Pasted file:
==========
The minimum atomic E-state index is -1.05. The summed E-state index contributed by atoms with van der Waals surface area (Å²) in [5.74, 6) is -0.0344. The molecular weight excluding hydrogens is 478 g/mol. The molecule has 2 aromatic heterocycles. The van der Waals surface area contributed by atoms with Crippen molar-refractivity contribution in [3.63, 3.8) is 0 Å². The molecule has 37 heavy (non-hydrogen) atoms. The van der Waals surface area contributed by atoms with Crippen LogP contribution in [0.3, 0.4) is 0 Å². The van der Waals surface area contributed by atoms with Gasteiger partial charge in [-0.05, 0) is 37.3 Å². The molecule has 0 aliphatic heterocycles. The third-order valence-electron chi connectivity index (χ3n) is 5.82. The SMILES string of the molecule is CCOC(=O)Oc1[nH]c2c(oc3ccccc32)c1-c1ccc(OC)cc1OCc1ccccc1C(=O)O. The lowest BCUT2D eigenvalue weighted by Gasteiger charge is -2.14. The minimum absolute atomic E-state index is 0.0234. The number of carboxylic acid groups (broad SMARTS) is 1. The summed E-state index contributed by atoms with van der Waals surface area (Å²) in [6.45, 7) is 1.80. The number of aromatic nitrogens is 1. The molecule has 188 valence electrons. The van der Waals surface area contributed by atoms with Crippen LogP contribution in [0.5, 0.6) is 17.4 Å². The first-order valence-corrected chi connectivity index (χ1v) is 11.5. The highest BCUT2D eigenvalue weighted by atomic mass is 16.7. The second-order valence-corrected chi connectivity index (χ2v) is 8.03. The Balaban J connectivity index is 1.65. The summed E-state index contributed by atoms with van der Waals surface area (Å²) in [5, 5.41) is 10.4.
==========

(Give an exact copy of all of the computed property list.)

The minimum atomic E-state index is -1.05. The summed E-state index contributed by atoms with van der Waals surface area (Å²) in [5.74, 6) is -0.0344. The molecular weight excluding hydrogens is 478 g/mol. The molecule has 2 aromatic heterocycles. The van der Waals surface area contributed by atoms with Crippen molar-refractivity contribution in [3.63, 3.8) is 0 Å². The molecule has 37 heavy (non-hydrogen) atoms. The van der Waals surface area contributed by atoms with Crippen LogP contribution in [0.3, 0.4) is 0 Å². The van der Waals surface area contributed by atoms with Gasteiger partial charge in [-0.05, 0) is 37.3 Å². The molecule has 0 aliphatic heterocycles. The third-order valence-electron chi connectivity index (χ3n) is 5.82. The SMILES string of the molecule is CCOC(=O)Oc1[nH]c2c(oc3ccccc32)c1-c1ccc(OC)cc1OCc1ccccc1C(=O)O. The lowest BCUT2D eigenvalue weighted by Gasteiger charge is -2.14. The minimum absolute atomic E-state index is 0.0234. The number of carboxylic acid groups (broad SMARTS) is 1. The summed E-state index contributed by atoms with van der Waals surface area (Å²) in [6.45, 7) is 1.80. The number of aromatic nitrogens is 1. The molecule has 188 valence electrons. The van der Waals surface area contributed by atoms with Crippen LogP contribution in [0.5, 0.6) is 17.4 Å². The first-order valence-corrected chi connectivity index (χ1v) is 11.5. The highest BCUT2D eigenvalue weighted by atomic mass is 16.7. The second-order valence-corrected chi connectivity index (χ2v) is 8.03. The Balaban J connectivity index is 1.65. The summed E-state index contributed by atoms with van der Waals surface area (Å²) in [5, 5.41) is 10.4.